Corp Comm Connects


Pan Am Games mean carpool lanes on Hwy. 401 in Durham

Oshawa organizers say they’ll comfortably handle crowd during boxing and weightlifting events
Feb. 11, 2015
By Reka Szekely

Oshawa residents were brought up to speed on plans for the Pan Am Games at a recent information session, including details on carpool lanes that will run into Durham along Hwy. 401 during the Games.

The Pan Am Games represent the largest athletic event in Canadian history, with more than twice as many athletes as the Vancouver Olympics. The games run from July 10 to 26 at 33 venues in Toronto and surrounding areas, including Durham Region.

Oshawa will host the weightlifting and boxing events at the General Motors Centre, while softball and baseball players will head to Ajax ballpark at Taunton Road and Audley Road. The Parapan Am Games follow Aug. 7 to 15 and events for the Parapan games will be held at the Abilities Centre in Whitby.

At an Oshawa information session on Jan. 28, residents received information about traffic and security plans for the Games.

The Ministry Of Transportation’s Jamie Austin explained that HOV lanes - known as carpool lanes - are planned for several 400 series highways in the GTA including Hwy. 401, Hwy. 427, the QEW and Don Valley Parkway. In Durham the HOV lane will run along Hwy. 401 eastbound until the Westney Road interchange in Ajax.

Existing HOV lanes will be used where they’re available and a new lane will be added to portions of the highways including an HOV lane running along the Durham portion of the 401.

The lanes will be open to people involved with the Pan-Am Games as well as regular drivers who have three or more people in their vehicle.

By encouraging carpooling and making the public aware of traffic changes related to the Games, organizers believe they can bring traffic volumes down by about 20 per cent to typical rush hour traffic levels during the busiest times.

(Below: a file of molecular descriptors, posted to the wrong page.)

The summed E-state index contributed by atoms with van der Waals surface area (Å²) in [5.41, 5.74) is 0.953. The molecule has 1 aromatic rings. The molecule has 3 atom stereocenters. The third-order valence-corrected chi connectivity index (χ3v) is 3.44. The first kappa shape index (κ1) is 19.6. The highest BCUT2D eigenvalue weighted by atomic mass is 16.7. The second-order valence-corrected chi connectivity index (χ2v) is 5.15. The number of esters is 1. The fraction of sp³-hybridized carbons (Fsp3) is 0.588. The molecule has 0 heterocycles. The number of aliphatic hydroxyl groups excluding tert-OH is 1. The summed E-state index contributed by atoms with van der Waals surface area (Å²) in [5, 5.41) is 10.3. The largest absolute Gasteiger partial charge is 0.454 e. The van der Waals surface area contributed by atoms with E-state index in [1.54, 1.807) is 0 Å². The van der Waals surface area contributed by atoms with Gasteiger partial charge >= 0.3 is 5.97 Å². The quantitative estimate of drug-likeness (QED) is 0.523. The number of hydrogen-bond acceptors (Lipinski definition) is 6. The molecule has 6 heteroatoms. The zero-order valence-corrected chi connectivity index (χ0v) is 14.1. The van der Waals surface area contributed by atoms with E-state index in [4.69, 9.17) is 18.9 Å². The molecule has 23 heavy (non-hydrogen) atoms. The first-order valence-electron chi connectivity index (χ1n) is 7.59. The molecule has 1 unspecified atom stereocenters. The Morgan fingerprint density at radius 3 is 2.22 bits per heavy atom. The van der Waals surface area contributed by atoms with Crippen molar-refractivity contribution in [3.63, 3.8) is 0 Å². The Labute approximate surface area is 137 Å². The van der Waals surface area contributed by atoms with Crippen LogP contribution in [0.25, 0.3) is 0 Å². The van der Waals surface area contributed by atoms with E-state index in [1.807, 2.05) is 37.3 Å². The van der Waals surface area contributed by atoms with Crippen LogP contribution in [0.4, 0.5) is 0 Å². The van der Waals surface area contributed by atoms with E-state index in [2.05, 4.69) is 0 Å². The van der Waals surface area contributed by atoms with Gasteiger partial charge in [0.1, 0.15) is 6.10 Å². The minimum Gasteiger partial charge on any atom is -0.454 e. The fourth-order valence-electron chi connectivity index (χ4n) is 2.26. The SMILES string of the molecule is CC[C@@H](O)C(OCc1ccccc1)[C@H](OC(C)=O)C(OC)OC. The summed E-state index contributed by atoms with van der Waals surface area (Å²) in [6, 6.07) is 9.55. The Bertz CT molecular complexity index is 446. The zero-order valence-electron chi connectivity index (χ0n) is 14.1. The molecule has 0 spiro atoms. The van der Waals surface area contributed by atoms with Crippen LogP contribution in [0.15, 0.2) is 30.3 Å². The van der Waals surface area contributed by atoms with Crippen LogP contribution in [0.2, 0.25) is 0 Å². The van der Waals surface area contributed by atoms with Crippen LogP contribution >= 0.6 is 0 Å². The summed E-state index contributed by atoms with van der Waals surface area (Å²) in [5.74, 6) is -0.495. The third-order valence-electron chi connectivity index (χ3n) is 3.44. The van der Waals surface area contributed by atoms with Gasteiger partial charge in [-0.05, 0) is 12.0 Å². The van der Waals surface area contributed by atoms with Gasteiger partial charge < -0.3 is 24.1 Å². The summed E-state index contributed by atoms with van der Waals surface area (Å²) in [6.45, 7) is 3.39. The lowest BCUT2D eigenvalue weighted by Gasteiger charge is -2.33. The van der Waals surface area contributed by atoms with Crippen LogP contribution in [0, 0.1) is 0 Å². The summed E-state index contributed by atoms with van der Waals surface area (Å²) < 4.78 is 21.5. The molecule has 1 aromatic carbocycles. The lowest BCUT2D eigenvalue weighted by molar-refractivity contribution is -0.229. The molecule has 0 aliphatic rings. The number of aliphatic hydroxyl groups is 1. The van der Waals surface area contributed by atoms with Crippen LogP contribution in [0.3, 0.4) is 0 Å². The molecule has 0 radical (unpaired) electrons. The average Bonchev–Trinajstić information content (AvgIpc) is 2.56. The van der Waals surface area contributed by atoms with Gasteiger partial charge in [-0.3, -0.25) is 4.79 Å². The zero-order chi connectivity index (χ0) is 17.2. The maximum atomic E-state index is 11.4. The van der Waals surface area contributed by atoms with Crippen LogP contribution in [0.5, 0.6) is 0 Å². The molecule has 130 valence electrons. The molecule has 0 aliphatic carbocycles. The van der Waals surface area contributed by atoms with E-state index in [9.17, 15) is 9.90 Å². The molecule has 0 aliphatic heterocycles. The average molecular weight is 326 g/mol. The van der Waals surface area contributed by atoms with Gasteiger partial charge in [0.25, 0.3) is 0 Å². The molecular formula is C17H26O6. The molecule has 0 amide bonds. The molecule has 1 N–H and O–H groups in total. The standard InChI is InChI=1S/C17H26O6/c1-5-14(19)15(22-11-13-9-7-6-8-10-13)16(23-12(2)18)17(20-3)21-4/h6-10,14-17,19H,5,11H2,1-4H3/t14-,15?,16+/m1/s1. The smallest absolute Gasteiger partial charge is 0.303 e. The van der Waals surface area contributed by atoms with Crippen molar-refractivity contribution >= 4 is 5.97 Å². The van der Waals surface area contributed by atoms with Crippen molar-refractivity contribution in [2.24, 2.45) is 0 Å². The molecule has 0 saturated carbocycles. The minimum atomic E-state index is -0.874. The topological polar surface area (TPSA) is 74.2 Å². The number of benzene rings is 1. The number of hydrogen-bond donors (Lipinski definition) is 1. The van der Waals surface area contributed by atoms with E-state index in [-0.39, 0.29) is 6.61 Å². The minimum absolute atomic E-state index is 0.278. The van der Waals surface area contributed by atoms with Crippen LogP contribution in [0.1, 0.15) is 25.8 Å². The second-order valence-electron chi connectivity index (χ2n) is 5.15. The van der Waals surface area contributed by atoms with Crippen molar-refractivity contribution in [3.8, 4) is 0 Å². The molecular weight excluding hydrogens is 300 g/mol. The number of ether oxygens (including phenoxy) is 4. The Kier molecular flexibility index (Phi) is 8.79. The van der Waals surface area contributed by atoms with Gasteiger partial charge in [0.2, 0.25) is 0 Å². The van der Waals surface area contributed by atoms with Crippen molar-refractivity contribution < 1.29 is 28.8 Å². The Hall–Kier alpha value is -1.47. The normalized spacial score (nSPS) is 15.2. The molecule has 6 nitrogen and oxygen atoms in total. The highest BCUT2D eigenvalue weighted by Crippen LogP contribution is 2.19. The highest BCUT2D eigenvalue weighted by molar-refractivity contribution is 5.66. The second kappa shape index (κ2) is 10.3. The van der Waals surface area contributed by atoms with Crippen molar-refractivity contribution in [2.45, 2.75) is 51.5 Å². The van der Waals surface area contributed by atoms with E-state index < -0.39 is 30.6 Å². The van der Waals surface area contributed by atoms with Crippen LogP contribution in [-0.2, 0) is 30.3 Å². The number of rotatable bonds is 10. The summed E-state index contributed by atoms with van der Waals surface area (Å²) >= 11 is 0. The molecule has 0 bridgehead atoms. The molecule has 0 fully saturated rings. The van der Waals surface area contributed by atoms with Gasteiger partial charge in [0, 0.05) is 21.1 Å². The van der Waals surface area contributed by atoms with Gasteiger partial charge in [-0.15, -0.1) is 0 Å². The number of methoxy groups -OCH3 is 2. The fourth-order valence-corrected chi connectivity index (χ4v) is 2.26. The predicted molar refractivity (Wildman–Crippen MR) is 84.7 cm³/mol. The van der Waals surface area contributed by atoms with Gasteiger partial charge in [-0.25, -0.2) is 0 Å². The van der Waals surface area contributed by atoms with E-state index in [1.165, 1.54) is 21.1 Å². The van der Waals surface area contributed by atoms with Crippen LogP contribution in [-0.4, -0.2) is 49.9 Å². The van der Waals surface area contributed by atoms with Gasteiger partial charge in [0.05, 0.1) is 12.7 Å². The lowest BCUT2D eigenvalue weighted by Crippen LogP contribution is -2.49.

To keep drivers off the roads, Pan Am organizers have reached an agreement with transit providers including GO Transit, the TTC and Durham Region Transit so that anyone holding tickets for an event can use public transit for free to get to that event.

In Oshawa, there will be buses running directly from the Oshawa GO station to the General Motors Centre. A similar service will connect the Ajax GO station to the baseball and softball facilities.

While there is parking available within walking distance of the Oshawa venue - including the Mary Street parkade - no such parking exists in Ajax which has accessible parking spots only. There will be a shuttle bus from an offsite parking lot for people who choose to drive to the venue.

More information about local road closures or changes, such as on-street parking changes, will be available closer to the Games.

Sergeant James Lamothe is the operational planning lead for Durham police for the event and is working with other police forces, including the OPP, on security for the Games.

He explained that much of the security within the venue will be conducted by security guards, but he does expect to see police involvement, including auxiliary officers.

“This is a sporting event, this is not a security policing event,” he said, adding residents will likely see more officers near the venue than on a regular day.

Sgt. Lamothe pointed out that the 2,500 people expected to take in the boxing and the 2,000 watching the weightlifting are significantly lower than the typical attendance at an Oshawa Generals hockey game, where it’s not unusual to see more than 5,000 fans.

He said venue security and police will take a “peek and poke” into people’s bags and they’ll pass through a metal detector, but generally speaking security won’t be stricter than a typical hockey game.

“At the Elton John concert we had upwards of 6,500 people with no real problems,” said Sgt. Lamothe, who points out big events at the General Motors Centre don’t usually cause traffic problems.

Beyond that, he expects the flow of people to be steady.

“Not everyone is going to arrive and leave at the same time,” he said.

He said he hopes Durham residents will check out the Games.

“It’s a once-in-a-lifetime opportunity to come out and see high-level sport,” he said.

Staff from the General Motors Centre - which will be called the Oshawa Sports Centre during the Games - say they’ll be ready.

“It’s a special event but when you break it right down it’s like other events,” said Vince Vella, general manager of the General Motors Centre.

Julie MacIsaac, Oshawa manager of culture and central recreation services, said there will be numerous cultural activities during the Games and the City will be drumming up excitement.

Residents can expect to see orange and blue flowers in downtown Oshawa planters and local gardeners are being invited to join in and “paint the town Pan Am.”

Tickets for the Games are now on sale with at least one Durham event, the men’s baseball gold medal game, proving to be one of the top sellers.

For more details on the Games visit